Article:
- Electric cars are so new and unique that the sales cycle is often longer. Customers require a great deal of information and education before making a purchase, and Tesla would rather entrust the responsibilities of “electric car education” to their own employees. Tesla-dedicated salespeople can have the luxury to spend time educating, as opposed to a salesman at a dealership whose main goal is a quick sale and its corresponding commission.
While this innovative distribution model has many benefits for Tesla, it also presents a unique set of challenges. The old business to business model has been around for so long that there is actually government legislation to protect it. Many states enforce laws stating that manufacturers cannot setup shops competing with dealerships, so Tesla has to be extremely careful about where they place their stores (i.e. far away from dealerships). Texas goes even farther, restricting the sale of Tesla’s in the state completely. As explained in Forbes:
“Texas has some of the most restrictive auto dealer franchise laws in the country. Under those laws, companies like Tesla can feature their automobiles in showrooms that are more akin to art galleries — you can look, but you can’t drive. If a Texan wants to buy a Tesla, they must buy it online, register it in California, ship it to Texas, then register it within 90 days of delivery.”
Throughout his history, though, Musk has treated challenges less like roadblocks and more like opportunities to find creative solutions. Why else would the guy be trying to go to Mars? As Tesla continues to grow, it will be interesting to see how this new distribution model scales with the company.
Appreciation vs. Depreciation
Tesla has done an impressive job designing exciting electric cars. It wasn’t so long ago that we collectively assumed that electric cars needed to be small, box-like, and aesthetically unappealing. Today, thanks to Musk, we equate electric cars with Tesla’s sleek luxury. And they are continuing to surprise us! Whether it is the affordable Model III, due in 2017, or the Model X, an SUV with “Back to the Future” inspired doors, Tesla continues to innovate by making cars that are energy efficient AND extremely cool looking. Considering this track record, we are all in for a treat when the details of the latest Tesla, Model D, are eventually released. According to Elon Musk’s tweet announcement earlier this week the Model D will be unveiled on October 9th. (There is speculation in the press that the the “D” stands for “All Wheel Drive.”)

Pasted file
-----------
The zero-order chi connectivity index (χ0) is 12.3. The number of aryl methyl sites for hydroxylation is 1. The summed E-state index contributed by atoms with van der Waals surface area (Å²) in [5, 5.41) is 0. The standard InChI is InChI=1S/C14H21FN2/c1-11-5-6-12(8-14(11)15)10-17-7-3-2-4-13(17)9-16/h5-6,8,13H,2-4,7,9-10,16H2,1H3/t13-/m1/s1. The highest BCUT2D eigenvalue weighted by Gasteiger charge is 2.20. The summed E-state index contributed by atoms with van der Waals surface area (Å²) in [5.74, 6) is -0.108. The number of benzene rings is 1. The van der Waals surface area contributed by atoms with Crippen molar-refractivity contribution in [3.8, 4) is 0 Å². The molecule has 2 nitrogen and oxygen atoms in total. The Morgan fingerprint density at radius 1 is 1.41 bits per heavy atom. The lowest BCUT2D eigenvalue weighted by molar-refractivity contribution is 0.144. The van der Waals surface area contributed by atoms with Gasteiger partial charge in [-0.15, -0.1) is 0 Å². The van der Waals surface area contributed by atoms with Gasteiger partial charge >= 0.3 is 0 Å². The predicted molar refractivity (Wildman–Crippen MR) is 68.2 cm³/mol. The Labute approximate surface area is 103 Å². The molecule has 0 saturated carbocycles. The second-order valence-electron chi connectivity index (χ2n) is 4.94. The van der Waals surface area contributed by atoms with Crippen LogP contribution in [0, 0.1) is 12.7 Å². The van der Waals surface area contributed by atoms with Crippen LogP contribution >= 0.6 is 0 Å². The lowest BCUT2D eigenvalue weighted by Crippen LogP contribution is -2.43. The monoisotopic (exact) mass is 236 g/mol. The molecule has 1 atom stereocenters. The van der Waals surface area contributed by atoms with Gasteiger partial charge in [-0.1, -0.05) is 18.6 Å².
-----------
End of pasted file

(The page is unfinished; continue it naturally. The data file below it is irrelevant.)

But perhaps the most impressive feature of the Tesla, is the fact that over time it has the ability to appreciate rather than depreciate. We all know the old adage that “a new car loses value as soon as you drive it off the lot,” and in most cases that is true. As most cars age, their performance decreases. Teslas, however, are loaded with software. And because software can be updated frequently and seamlessly, a Tesla’s capabilities could potentially improve over time. Let Elon Musk explain,
“Model S also has the largest automotive touchscreen in the world and the ability to add new features and capabilities over the air, just like your computer or mobile phone. This is a car that will keep getting better the longer you own it”
That’s right, the longer you own your Tesla, the more features and capabilities the car will offer you. A car that improves with age, how’s that for changing the game?
So let’s tally all this up… Musk is selling us his products directly, guaranteeing their performance for more usage than any other model on the market, and has found a way for these products to improve over time. Did you forget for a second that this product was a CAR? Totally understandable- it’s not just Tesla’s cars that are innovative, it’s their approach to the automotive industry as well.
Are you thinking of buying a Tesla? What do you think of Elon Musk’s innovative new strategies? Let us know in the comments.